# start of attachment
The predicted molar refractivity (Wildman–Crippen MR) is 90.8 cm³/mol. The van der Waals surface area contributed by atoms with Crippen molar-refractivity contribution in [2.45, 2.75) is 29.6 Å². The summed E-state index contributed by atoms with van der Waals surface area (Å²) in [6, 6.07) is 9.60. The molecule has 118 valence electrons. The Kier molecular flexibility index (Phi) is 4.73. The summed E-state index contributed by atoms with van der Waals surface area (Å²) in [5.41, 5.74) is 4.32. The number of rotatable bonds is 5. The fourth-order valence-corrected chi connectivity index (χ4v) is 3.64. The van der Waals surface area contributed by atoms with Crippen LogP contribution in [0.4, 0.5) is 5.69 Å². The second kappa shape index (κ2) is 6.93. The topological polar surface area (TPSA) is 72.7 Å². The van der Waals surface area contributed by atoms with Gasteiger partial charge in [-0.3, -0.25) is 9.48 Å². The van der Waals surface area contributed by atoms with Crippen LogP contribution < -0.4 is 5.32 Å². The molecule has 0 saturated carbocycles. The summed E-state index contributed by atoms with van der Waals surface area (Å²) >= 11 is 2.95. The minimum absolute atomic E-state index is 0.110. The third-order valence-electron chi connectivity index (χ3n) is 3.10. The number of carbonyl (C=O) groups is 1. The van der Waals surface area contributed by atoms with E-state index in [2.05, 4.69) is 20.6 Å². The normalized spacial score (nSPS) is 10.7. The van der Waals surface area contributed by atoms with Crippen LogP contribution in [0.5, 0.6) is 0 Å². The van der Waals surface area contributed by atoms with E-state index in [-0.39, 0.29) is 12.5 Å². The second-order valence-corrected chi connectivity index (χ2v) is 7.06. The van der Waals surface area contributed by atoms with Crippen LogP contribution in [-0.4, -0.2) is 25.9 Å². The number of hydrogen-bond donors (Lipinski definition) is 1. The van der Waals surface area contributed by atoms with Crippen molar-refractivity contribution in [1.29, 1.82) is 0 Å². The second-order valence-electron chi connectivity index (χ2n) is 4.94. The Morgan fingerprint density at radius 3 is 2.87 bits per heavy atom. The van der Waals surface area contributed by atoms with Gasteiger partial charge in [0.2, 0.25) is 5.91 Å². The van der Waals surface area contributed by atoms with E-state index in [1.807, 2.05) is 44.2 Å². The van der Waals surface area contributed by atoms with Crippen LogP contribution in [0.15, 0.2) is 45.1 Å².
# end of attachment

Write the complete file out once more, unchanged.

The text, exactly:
The predicted molar refractivity (Wildman–Crippen MR) is 90.8 cm³/mol. The van der Waals surface area contributed by atoms with Crippen molar-refractivity contribution in [2.45, 2.75) is 29.6 Å². The summed E-state index contributed by atoms with van der Waals surface area (Å²) in [6, 6.07) is 9.60. The molecule has 118 valence electrons. The Kier molecular flexibility index (Phi) is 4.73. The summed E-state index contributed by atoms with van der Waals surface area (Å²) in [5.41, 5.74) is 4.32. The number of rotatable bonds is 5. The fourth-order valence-corrected chi connectivity index (χ4v) is 3.64. The van der Waals surface area contributed by atoms with Crippen LogP contribution in [0.4, 0.5) is 5.69 Å². The second kappa shape index (κ2) is 6.93. The topological polar surface area (TPSA) is 72.7 Å². The van der Waals surface area contributed by atoms with Gasteiger partial charge in [-0.3, -0.25) is 9.48 Å². The van der Waals surface area contributed by atoms with Crippen LogP contribution < -0.4 is 5.32 Å². The molecule has 0 saturated carbocycles. The summed E-state index contributed by atoms with van der Waals surface area (Å²) >= 11 is 2.95. The minimum absolute atomic E-state index is 0.110. The third-order valence-electron chi connectivity index (χ3n) is 3.10. The number of carbonyl (C=O) groups is 1. The van der Waals surface area contributed by atoms with E-state index in [2.05, 4.69) is 20.6 Å². The normalized spacial score (nSPS) is 10.7. The van der Waals surface area contributed by atoms with Crippen LogP contribution in [0.5, 0.6) is 0 Å². The van der Waals surface area contributed by atoms with E-state index in [-0.39, 0.29) is 12.5 Å². The second-order valence-corrected chi connectivity index (χ2v) is 7.06. The van der Waals surface area contributed by atoms with Crippen LogP contribution in [-0.4, -0.2) is 25.9 Å². The number of hydrogen-bond donors (Lipinski definition) is 1. The van der Waals surface area contributed by atoms with Crippen molar-refractivity contribution in [1.29, 1.82) is 0 Å². The second-order valence-electron chi connectivity index (χ2n) is 4.94. The Morgan fingerprint density at radius 3 is 2.87 bits per heavy atom. The van der Waals surface area contributed by atoms with Gasteiger partial charge in [0.2, 0.25) is 5.91 Å². The van der Waals surface area contributed by atoms with E-state index in [1.807, 2.05) is 44.2 Å². The van der Waals surface area contributed by atoms with Crippen LogP contribution in [0.15, 0.2) is 45.1 Å².